The time is rapidly approaching when every community of any size or importance must have adequate hospital facilities to take care of all the sick in the community; but this is not the case to-day. There are many communities of importance and considerable population whose hospitals, when they have any at all, are wholly inadequate to take care of the needs of the community in accordance with the modern demands of medical science. This means that in such communities the medical profession is far in advance of the hospitals. The grave responsibilities of the physician will not permit him to allow a condition of this sort to prevail if he can help himself, and thousands of most excellent physicians and surgeons in this country to-day are casting about for some scheme by which they can give to their patients modern surgical and medical attention. A great number are meeting this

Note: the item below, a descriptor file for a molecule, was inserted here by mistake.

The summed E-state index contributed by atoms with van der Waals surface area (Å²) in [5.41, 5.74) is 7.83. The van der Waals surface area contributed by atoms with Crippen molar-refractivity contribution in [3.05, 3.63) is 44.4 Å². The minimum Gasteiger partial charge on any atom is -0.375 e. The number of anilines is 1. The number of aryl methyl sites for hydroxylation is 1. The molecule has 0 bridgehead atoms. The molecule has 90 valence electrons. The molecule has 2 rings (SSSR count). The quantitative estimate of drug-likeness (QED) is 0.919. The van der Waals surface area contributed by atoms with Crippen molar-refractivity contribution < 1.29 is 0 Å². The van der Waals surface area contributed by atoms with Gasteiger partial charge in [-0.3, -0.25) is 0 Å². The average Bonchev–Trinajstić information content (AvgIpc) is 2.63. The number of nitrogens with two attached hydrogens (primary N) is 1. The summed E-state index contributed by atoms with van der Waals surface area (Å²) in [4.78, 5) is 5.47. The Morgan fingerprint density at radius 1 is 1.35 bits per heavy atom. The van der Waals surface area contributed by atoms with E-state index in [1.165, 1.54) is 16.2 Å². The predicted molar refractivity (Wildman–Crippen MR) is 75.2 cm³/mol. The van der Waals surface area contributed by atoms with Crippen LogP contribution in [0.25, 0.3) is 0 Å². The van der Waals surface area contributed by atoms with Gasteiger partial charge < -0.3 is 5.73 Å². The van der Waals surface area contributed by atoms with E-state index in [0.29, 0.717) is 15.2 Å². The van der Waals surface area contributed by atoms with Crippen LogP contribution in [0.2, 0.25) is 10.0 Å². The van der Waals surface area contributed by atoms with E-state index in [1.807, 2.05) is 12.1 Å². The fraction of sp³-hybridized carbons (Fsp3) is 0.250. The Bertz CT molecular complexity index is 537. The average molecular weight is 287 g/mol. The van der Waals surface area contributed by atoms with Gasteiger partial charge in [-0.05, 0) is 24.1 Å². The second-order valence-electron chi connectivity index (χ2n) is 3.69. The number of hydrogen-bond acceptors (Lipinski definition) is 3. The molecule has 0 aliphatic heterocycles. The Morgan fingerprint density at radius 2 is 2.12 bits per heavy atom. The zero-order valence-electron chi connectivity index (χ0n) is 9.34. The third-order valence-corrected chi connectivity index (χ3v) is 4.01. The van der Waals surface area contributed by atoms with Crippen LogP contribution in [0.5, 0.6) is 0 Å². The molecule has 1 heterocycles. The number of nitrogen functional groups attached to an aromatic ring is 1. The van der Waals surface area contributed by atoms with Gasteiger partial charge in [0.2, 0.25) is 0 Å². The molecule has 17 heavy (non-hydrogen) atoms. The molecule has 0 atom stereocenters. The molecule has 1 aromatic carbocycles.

HORNSBY JA. EQUIPMENT OF A SMALL HOSPITAL: MAKING OVER A DWELLING-HOUSE. JAMA. 1914;LXII(4):267–270. doi:10.1001/jama.1914.02560290017006
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